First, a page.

Letter To The Editor,

Burning mouth syndrome is a condition characterized by a painful burning sensation in the oral mucosa lasting at least 3-6 months with no definitive etiology.1,2 The pathophysiology is not well understood, though it is typically seen in females in the peri-menopausal and post-menopausal periods.2,3 This is typically a diagnosis of exclusion after ruling out other etiologies of oropharyngeal conditions. Interestingly, there has been a connection with this condition to some neuropsychiatric conditions such as depression, anxiety, and mood disorders.4 We briefly discuss an interesting case of a patient who was referred to our pain management clinic from her psychiatrist for consideration of interventional options for this difficult condition.

Our patient was a post-menopausal female in her 60’s who had been suffering from burning mouth syndrome on the left side for over one year. She also had a past medical history significant for depression and anxiety managed by her primary care physician as well as psychiatrist. She was evaluated previously by neurology as well as otolaryngology and diagnosed with burning mouth syndrome after excluding all other possibilities. She had trialed multiple pharmacologic agents including gabapentin, pregabalin, duloxetine, amitriptyline, carbamazepine, viscous lidocaine, and opioids. She noted nearly constant pain that interfered with eating as well as dramatically disrupted her sleep. Given that she had failed multiple pharmacologic options we decided to pursue mandibular and maxillary nerve blocks on the left side as there have been some emerging reports describing this treatment option.5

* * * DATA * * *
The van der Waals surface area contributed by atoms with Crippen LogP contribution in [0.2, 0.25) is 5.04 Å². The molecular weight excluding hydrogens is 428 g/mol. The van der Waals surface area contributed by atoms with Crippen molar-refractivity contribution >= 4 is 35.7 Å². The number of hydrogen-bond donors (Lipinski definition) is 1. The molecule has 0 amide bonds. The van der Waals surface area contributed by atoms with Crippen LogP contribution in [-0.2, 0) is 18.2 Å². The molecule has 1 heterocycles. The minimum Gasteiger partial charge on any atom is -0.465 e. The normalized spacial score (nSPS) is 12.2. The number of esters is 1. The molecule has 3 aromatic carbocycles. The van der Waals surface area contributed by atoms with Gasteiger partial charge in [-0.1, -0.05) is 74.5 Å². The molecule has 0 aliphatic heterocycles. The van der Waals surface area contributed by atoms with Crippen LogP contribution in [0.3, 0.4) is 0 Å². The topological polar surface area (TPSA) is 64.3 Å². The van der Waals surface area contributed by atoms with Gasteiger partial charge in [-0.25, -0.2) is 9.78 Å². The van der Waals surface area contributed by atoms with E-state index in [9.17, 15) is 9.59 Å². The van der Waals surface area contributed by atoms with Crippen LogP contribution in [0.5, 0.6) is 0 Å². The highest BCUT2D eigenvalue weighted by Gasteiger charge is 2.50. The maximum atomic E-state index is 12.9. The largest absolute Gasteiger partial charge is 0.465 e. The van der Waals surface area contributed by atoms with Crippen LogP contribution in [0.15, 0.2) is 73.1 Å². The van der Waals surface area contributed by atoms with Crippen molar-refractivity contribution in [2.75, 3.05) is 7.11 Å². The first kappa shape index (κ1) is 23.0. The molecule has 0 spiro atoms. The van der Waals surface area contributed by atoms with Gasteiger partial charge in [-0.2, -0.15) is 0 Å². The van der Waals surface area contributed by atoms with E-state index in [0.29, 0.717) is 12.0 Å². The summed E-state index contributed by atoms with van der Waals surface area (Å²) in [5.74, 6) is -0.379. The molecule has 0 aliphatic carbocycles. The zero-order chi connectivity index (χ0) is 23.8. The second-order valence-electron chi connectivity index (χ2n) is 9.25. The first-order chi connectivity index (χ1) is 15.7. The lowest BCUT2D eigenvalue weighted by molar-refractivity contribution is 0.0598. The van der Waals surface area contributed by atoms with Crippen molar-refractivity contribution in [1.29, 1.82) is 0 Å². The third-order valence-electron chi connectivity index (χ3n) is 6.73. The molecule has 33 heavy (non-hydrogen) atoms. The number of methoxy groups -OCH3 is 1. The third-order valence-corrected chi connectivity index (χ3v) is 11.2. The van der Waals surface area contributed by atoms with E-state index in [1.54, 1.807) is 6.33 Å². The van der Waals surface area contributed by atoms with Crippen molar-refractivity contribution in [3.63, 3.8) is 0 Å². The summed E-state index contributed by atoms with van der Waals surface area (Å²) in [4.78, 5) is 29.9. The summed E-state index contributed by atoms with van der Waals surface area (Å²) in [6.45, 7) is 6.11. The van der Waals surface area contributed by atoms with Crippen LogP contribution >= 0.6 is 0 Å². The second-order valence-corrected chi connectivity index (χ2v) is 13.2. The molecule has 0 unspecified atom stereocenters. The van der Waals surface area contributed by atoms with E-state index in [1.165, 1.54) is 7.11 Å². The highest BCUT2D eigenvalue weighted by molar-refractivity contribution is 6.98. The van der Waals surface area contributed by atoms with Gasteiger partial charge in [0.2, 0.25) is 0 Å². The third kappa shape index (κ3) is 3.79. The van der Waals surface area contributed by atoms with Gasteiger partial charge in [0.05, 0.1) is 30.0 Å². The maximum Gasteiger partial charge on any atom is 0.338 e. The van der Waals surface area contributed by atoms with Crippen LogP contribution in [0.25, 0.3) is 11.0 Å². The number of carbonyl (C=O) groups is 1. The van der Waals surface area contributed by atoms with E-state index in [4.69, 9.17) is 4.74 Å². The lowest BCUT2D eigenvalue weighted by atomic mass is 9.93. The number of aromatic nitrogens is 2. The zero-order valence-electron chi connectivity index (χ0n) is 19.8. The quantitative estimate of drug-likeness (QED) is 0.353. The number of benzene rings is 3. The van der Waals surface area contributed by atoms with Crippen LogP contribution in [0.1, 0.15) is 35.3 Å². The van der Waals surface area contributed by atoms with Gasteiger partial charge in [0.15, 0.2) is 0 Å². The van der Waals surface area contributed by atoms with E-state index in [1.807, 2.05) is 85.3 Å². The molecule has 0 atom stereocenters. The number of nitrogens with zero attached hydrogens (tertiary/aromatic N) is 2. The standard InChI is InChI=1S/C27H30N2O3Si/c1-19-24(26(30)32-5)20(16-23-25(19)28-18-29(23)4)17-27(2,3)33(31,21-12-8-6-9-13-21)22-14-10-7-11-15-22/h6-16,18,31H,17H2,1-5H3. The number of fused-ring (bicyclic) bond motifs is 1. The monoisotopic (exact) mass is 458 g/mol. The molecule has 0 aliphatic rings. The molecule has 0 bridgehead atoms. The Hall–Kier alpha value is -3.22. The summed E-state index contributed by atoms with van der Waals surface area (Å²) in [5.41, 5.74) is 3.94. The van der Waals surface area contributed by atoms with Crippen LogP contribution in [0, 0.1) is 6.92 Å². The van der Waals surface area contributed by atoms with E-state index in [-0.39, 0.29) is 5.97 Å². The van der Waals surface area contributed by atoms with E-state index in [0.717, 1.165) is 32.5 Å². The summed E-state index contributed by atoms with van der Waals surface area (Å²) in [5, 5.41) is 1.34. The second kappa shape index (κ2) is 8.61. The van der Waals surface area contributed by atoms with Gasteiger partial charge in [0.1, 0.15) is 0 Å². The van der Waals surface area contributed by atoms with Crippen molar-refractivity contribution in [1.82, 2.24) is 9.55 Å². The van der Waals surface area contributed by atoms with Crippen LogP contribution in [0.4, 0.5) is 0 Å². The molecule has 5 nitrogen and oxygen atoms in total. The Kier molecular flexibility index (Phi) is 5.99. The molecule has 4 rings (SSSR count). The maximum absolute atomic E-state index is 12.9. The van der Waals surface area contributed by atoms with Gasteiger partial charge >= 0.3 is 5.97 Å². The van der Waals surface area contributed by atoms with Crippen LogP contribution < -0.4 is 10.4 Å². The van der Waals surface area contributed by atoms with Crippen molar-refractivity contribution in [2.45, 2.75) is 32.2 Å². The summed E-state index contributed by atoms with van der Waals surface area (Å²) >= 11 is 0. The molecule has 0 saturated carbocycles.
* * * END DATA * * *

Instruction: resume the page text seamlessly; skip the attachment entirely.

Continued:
After appropriate consent was obtained the patient was placed supine on the procedure table and was prepped and draped in sterile fashion. Utilizing manual palpation and fluoroscopy, the coronoid notch was identified. A 25-guage 3.5 inch spinal needle was inserted below the zygomatic arch and advanced until it made contact with the pterygoid plate. The needle was repositioned to target the mandibular and maxillary nerves. Contrast was injected under fluoroscopy to rule out vascular uptake. Next a solution of 3mL of 0.25% bupivacaine, 1mL of preservative free normal saline and 10mg of dexamethasone was slowly injected around the nerve branches and the needle was withdrawn. The patient tolerated the procedure well. There were no complications. The patient reported oral numbness shortly after the procedure. She reported nearly 90% relief at her 2 week follow up and roughly 75% relief at her 6 week follow up.

Burning mouth syndrome can be an extremely difficult condition to treat. We believe this letter is of importance to the readers as there appears to be an association of burning mouth syndrome with other neuropsychiatric conditions. Physicians who encounter these patients should first refer these patients for evaluation of other etiologies. Additionally, these patients may benefit from a trial of neuropathic medications which can be helpful for both chronic pain and psychiatric conditions.6,7 Our case demonstrates a possible therapy that can be considered for refractory cases of this condition, though more research on this is ultimately needed.